Before the summer of 2020, the Colorado Supreme Court had already begun championing diversity in our legal system. Sumi Lee was named head of Judicial Diversity Outreach for the Colorado Judicial Department in May 2020, a position that was created by the Colorado Legislature in 2019. The Colorado Judicial Institute (CJI) teamed up with the CBA to create the Diversity on the Bench Joint Initiative, which began meeting in December 2019 and is focused on improving the diversity pipeline throughout the state, increasing awareness among key decision makers regarding the need for diversity on the bench, and implementing changes to the existing procedures/mechanisms to ensure more diverse judicial applicants.

On June 11, 2020, the Colorado Supreme Court issued a statement espousing its commitment to “Liberty and Justice for All,” in direct response the public’s distrust in the country’s legal system due to racial strife.3 In July 2020, Colorado Court of Appeals Judges Gilbert Román and Lino Lipinsky de Orlov co-authored a Colorado Lawyer article describing affirmative steps the Colorado appellate courts are taking to support diversity.4 And on July 17, 2020, the Colorado Judicial Ethics Advisory Board issued Opinion 2020-02 in direct response to the police misconduct and racial bias within our legal system and questions arising from Court staff’s desire to participate in protests.5 The opinion allows judges and their staff to engage in activities that instill public confidence in the judiciary and promote access to justice for all.

In response to Opinion 2020-02, a number of judges have taken action. For example, Judge Don Toussaint in the 18th Judicial District created a multi-part program called “Initiative Criminal Justice Integrity,” which provides judges specific ways to engage with the public and rebuild confidence in Colorado’s judiciary. One component is a “think tank” in which undergrad and law students conduct research and draft white papers to foster interest in the law in students of color. Other components include coordinating presentations with the Our Courts program, hosting live podcasts to engage judges and the public, and presenting judicial CLEs that discuss EDI issues in the context of sentencing, bond, probation, and other areas. In addition, Judge Adam Espinosa of Denver County Court and Judge Paul Dunkelman of the 5th Judicial District created a four-part “Race and Justice” webinar series this year. The webinar was a safe place for judges to explore EDI issues and brainstorm solutions to problems the bench currently faces with regard to EDI but was uncertain how to address.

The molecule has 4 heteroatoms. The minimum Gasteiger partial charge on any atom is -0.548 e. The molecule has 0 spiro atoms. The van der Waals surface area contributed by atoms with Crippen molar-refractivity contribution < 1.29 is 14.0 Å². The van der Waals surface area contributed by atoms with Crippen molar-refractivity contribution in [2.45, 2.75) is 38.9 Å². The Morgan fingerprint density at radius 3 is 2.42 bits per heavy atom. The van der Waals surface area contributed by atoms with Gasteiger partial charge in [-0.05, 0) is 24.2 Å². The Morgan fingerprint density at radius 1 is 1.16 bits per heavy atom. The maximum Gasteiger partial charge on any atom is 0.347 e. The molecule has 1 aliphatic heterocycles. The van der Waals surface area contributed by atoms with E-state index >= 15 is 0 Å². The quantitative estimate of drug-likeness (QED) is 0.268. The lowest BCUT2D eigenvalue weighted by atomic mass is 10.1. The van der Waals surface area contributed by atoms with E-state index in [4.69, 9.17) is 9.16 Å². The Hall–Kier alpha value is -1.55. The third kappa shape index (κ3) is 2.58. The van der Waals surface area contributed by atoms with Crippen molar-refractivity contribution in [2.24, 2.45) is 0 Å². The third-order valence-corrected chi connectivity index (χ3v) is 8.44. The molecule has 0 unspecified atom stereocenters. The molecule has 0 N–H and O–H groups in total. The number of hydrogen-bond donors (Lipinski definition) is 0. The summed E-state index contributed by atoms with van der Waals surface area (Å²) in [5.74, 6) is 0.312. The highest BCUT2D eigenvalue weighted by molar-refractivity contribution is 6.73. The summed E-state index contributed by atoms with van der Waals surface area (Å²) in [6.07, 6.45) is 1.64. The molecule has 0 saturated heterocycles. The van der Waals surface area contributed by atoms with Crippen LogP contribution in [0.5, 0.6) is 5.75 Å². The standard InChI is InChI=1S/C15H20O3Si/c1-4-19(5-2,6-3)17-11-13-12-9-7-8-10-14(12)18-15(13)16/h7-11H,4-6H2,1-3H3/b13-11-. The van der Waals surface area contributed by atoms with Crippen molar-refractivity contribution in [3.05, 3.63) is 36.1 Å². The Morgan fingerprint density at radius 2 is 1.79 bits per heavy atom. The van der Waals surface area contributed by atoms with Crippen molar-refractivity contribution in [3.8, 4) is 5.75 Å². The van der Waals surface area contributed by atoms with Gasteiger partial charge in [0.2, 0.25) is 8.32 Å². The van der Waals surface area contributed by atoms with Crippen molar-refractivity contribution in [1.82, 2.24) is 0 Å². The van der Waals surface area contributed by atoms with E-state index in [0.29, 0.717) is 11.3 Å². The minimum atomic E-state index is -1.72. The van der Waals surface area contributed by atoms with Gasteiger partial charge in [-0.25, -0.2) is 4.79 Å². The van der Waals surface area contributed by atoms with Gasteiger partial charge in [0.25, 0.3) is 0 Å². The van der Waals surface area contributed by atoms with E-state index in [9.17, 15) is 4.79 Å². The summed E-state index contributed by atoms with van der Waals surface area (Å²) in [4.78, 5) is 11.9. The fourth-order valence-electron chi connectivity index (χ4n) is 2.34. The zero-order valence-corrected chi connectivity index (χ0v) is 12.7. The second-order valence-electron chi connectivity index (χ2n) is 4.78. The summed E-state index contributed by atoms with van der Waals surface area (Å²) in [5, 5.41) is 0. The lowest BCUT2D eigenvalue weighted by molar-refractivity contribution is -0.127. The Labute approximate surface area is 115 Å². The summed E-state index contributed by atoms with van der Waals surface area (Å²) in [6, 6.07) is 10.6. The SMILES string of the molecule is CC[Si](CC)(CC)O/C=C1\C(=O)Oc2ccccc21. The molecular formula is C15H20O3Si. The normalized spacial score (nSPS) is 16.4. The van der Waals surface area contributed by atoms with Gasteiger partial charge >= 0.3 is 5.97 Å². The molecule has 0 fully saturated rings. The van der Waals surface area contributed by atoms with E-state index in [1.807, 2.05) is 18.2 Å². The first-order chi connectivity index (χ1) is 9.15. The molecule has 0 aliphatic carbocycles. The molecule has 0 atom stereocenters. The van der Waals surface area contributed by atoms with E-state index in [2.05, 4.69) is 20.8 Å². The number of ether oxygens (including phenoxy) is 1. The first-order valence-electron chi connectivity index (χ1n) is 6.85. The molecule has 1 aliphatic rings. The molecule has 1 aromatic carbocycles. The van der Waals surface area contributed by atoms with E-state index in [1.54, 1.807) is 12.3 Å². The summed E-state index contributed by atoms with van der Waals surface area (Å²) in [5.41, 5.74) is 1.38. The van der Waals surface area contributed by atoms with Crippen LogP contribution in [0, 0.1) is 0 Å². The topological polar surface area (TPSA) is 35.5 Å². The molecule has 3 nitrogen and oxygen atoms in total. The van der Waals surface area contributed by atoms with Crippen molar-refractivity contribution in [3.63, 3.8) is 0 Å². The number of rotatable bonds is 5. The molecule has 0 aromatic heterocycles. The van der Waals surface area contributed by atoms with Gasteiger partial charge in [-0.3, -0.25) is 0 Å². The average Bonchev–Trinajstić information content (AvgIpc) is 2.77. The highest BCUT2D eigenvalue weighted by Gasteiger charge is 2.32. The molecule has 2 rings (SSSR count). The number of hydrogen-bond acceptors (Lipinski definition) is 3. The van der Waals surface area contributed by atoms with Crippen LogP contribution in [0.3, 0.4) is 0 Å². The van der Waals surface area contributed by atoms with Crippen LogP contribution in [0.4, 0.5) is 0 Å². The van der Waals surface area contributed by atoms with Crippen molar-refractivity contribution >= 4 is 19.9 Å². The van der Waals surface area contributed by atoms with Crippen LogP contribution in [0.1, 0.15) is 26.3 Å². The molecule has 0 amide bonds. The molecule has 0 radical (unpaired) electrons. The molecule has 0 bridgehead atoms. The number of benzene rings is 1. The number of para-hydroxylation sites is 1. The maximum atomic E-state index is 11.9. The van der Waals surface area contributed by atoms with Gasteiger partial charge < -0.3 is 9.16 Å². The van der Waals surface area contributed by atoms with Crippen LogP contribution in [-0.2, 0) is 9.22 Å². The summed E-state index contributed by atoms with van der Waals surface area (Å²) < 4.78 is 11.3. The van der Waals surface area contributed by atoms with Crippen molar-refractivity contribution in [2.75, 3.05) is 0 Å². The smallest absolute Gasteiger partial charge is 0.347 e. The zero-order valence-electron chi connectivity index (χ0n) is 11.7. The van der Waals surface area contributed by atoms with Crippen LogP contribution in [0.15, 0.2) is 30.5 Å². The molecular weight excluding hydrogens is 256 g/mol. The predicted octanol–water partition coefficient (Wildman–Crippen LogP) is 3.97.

These are just a few of the programs that our bench has initiated, but there are many more across the state. An EDI requirement in Colorado is one way to support the courts’ important work in this area.

Building upon a Strong Foundation

Fortunately, an EDI CLE requirement would not be burdensome for Colorado and would fit easily within the plethora of existing offerings. Colorado already offers hundreds of CLE programs each year, many of them low cost or even free. And Colorado’s CLEs span a wide array of topics, from business support to practical law and interpersonal ethics. Expanding EDI offerings is a natural growth of this programming, and there’s no shortage of organizations willing to present these programs.

Moreover, the options are only broadening for judicial CLE programs on this subject. As mentioned above, Judge Espinosa and Judge Dunkleman’s Race and Justice webinar series will be a six-part series in 2021, with CLE credit available for the bench, and Judge Toussaint’s Initiative will be offering judicial CLE programs. EDI-related CLEs have also been offered at Colorado’s Judicial Conference for the past few years.

EDI Training Makes You a Better Attorney

Though some may be hesitant or resistant to taking yet another “implicit bias” training, EDI CLEs encompass so much more. EDI programs in Colorado would address a wide array of topics related to gender, race, national origin, disability, sexual orientation, as well as anti-racism and elimination of bias. Specifically, anti-racism programming would touch on topics related to systematic racism in our legal system and how to dismantle it, while elimination of bias programming would touch on topics such as reevaluating your organization’s hiring, retention, and advancement practices to ensure greater diversity.